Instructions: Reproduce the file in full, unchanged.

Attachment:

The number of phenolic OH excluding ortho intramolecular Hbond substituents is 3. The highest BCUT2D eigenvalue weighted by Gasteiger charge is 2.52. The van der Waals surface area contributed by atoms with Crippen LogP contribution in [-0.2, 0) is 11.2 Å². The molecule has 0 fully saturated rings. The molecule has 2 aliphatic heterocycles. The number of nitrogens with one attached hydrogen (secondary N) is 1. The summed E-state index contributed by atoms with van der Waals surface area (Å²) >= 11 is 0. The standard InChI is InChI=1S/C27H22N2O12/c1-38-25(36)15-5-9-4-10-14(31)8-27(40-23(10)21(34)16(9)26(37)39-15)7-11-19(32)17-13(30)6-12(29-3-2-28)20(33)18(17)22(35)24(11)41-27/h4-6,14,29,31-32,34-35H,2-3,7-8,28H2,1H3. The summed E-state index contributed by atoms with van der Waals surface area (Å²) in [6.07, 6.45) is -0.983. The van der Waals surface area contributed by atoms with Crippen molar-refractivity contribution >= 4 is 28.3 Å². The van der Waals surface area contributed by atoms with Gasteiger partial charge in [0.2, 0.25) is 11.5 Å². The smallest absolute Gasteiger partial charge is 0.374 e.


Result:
The number of phenolic OH excluding ortho intramolecular Hbond substituents is 3. The highest BCUT2D eigenvalue weighted by Gasteiger charge is 2.52. The van der Waals surface area contributed by atoms with Crippen LogP contribution in [-0.2, 0) is 11.2 Å². The molecule has 0 fully saturated rings. The molecule has 2 aliphatic heterocycles. The number of nitrogens with one attached hydrogen (secondary N) is 1. The summed E-state index contributed by atoms with van der Waals surface area (Å²) >= 11 is 0. The standard InChI is InChI=1S/C27H22N2O12/c1-38-25(36)15-5-9-4-10-14(31)8-27(40-23(10)21(34)16(9)26(37)39-15)7-11-19(32)17-13(30)6-12(29-3-2-28)20(33)18(17)22(35)24(11)41-27/h4-6,14,29,31-32,34-35H,2-3,7-8,28H2,1H3. The summed E-state index contributed by atoms with van der Waals surface area (Å²) in [6.07, 6.45) is -0.983. The van der Waals surface area contributed by atoms with Crippen molar-refractivity contribution >= 4 is 28.3 Å². The van der Waals surface area contributed by atoms with Gasteiger partial charge in [0.2, 0.25) is 11.5 Å². The smallest absolute Gasteiger partial charge is 0.374 e.